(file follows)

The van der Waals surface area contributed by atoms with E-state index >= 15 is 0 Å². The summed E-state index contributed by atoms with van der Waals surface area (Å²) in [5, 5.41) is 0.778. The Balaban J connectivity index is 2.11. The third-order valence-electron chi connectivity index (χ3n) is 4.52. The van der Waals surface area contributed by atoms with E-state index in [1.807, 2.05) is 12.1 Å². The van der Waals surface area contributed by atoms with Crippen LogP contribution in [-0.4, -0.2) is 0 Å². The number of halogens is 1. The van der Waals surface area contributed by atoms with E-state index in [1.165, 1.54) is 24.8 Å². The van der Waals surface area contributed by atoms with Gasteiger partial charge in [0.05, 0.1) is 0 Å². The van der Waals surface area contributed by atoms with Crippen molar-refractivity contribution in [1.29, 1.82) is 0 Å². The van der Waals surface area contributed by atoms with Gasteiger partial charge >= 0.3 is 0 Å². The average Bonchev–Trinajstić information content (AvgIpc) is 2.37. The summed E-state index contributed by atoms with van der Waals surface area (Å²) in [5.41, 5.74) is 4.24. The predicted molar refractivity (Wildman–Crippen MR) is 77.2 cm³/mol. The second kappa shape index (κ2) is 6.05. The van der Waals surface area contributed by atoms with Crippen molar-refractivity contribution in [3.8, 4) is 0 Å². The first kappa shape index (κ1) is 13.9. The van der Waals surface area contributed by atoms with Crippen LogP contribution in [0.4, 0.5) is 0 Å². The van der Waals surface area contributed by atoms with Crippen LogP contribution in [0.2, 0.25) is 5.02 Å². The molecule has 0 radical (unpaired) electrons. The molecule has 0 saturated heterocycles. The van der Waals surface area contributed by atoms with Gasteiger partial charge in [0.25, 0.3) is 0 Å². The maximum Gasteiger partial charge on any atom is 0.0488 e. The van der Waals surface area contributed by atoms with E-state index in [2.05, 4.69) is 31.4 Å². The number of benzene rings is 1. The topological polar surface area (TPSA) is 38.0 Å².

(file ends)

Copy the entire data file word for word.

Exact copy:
The van der Waals surface area contributed by atoms with E-state index >= 15 is 0 Å². The summed E-state index contributed by atoms with van der Waals surface area (Å²) in [5, 5.41) is 0.778. The Balaban J connectivity index is 2.11. The third-order valence-electron chi connectivity index (χ3n) is 4.52. The van der Waals surface area contributed by atoms with E-state index in [1.807, 2.05) is 12.1 Å². The van der Waals surface area contributed by atoms with Crippen LogP contribution in [-0.4, -0.2) is 0 Å². The number of halogens is 1. The van der Waals surface area contributed by atoms with E-state index in [1.165, 1.54) is 24.8 Å². The van der Waals surface area contributed by atoms with Gasteiger partial charge in [0.05, 0.1) is 0 Å². The van der Waals surface area contributed by atoms with Crippen molar-refractivity contribution in [1.29, 1.82) is 0 Å². The van der Waals surface area contributed by atoms with Gasteiger partial charge >= 0.3 is 0 Å². The average Bonchev–Trinajstić information content (AvgIpc) is 2.37. The summed E-state index contributed by atoms with van der Waals surface area (Å²) in [5.41, 5.74) is 4.24. The predicted molar refractivity (Wildman–Crippen MR) is 77.2 cm³/mol. The second kappa shape index (κ2) is 6.05. The van der Waals surface area contributed by atoms with Crippen molar-refractivity contribution in [3.8, 4) is 0 Å². The first kappa shape index (κ1) is 13.9. The van der Waals surface area contributed by atoms with Crippen LogP contribution in [0.4, 0.5) is 0 Å². The van der Waals surface area contributed by atoms with Crippen LogP contribution in [0.2, 0.25) is 5.02 Å². The molecule has 0 radical (unpaired) electrons. The molecule has 0 saturated heterocycles. The van der Waals surface area contributed by atoms with Gasteiger partial charge in [0.25, 0.3) is 0 Å². The maximum Gasteiger partial charge on any atom is 0.0488 e. The van der Waals surface area contributed by atoms with E-state index in [2.05, 4.69) is 31.4 Å². The number of benzene rings is 1. The topological polar surface area (TPSA) is 38.0 Å².